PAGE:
Animal Educators Blog
|Posted on February 17, 2020 at 2:10 PM|
Did you know, the American Kestrel is the smallest falcon in North America! Only weighing 100 to 150 grams, this falcon loves open county, farmland, cities, and wood edges. These miniature flying jets hunt smaller birds but may also prefer to eat large insects or small mammals!
When hunting they are known for hovering in the air until they find their prey. Their size is roughly that of a Mourning Dove, but a tad bit bigger. They are one of the few bird of prey species in which you can tell a difference in the male and female. The male is very brightly colored with dark colored wings, light orange colored breast, a rust tone tail with a broad black band near the end. The female is has reddish/brown coloring over most of the body including the wings, with dark specks and streaks. Both sexes have pairs of black vertical slashes on the sides of their face often known as a mustache mark.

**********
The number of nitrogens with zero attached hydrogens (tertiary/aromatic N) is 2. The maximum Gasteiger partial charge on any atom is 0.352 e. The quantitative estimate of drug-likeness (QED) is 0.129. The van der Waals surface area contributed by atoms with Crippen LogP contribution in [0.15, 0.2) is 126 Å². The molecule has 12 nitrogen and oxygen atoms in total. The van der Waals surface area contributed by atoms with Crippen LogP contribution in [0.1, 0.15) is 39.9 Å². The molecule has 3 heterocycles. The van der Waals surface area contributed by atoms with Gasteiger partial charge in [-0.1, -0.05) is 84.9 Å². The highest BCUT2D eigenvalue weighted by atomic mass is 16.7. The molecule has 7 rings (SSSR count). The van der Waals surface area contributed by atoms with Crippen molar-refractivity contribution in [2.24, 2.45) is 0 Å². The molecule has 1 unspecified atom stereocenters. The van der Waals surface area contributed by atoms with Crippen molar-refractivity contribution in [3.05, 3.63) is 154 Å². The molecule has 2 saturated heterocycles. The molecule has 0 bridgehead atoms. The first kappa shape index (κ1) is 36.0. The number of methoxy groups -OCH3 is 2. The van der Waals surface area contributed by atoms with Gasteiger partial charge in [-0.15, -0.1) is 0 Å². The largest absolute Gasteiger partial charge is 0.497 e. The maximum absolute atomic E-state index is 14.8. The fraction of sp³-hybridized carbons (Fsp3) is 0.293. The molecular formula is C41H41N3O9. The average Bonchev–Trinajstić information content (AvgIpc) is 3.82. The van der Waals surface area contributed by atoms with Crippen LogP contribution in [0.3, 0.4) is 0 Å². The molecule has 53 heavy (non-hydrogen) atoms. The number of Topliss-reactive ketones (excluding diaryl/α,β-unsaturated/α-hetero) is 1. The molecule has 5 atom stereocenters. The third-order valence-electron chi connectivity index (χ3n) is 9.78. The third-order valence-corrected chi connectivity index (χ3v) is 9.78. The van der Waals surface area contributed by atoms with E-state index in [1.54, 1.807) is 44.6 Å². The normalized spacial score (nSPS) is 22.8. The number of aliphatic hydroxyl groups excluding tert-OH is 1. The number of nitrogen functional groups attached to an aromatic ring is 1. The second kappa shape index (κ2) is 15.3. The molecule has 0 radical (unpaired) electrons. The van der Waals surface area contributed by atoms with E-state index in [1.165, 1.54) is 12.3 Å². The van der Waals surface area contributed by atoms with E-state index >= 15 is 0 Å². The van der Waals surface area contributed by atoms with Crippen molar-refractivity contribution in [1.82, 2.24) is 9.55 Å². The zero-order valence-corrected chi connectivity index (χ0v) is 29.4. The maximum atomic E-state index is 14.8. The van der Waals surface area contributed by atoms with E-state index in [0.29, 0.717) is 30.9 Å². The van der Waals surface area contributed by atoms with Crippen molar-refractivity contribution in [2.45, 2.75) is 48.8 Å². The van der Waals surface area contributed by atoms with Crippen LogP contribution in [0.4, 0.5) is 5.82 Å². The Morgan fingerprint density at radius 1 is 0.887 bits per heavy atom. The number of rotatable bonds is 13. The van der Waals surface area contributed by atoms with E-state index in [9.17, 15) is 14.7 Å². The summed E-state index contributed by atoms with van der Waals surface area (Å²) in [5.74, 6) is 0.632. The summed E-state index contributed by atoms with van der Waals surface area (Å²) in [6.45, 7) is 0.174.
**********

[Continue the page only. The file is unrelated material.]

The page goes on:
Their diet is mostly large insects, but may also eat small mammals, birds, and reptiles. Grasshoppers are among the favored prey, but many other large insects such as beetles, dragonflies, moths, caterpillars, and more. Voles, mice, bats, lizards, frogs, spiders, crayfish, and others are also considered part of the diet for kestrels.
What can you do to help the American Kestrel? Consider putting up a nest box to attract a breeding pair. Make sure you put it up well before breeding season. The best time to install your kestrel boxes would be October –January. You can work on Kestrel and Screech Owl boxes during our raptor box workshop in October, more information to come!
Visit us soon to learn more about Birds of Prey!
Next weeks Blog is about.....Coopers Hawks! Did you know that Coopers Hawks are Accipiters! Tune in next week to find out what that means!
-The Allison Woods OLC Team
Photo Credit: UNC Charlotte Urban Institute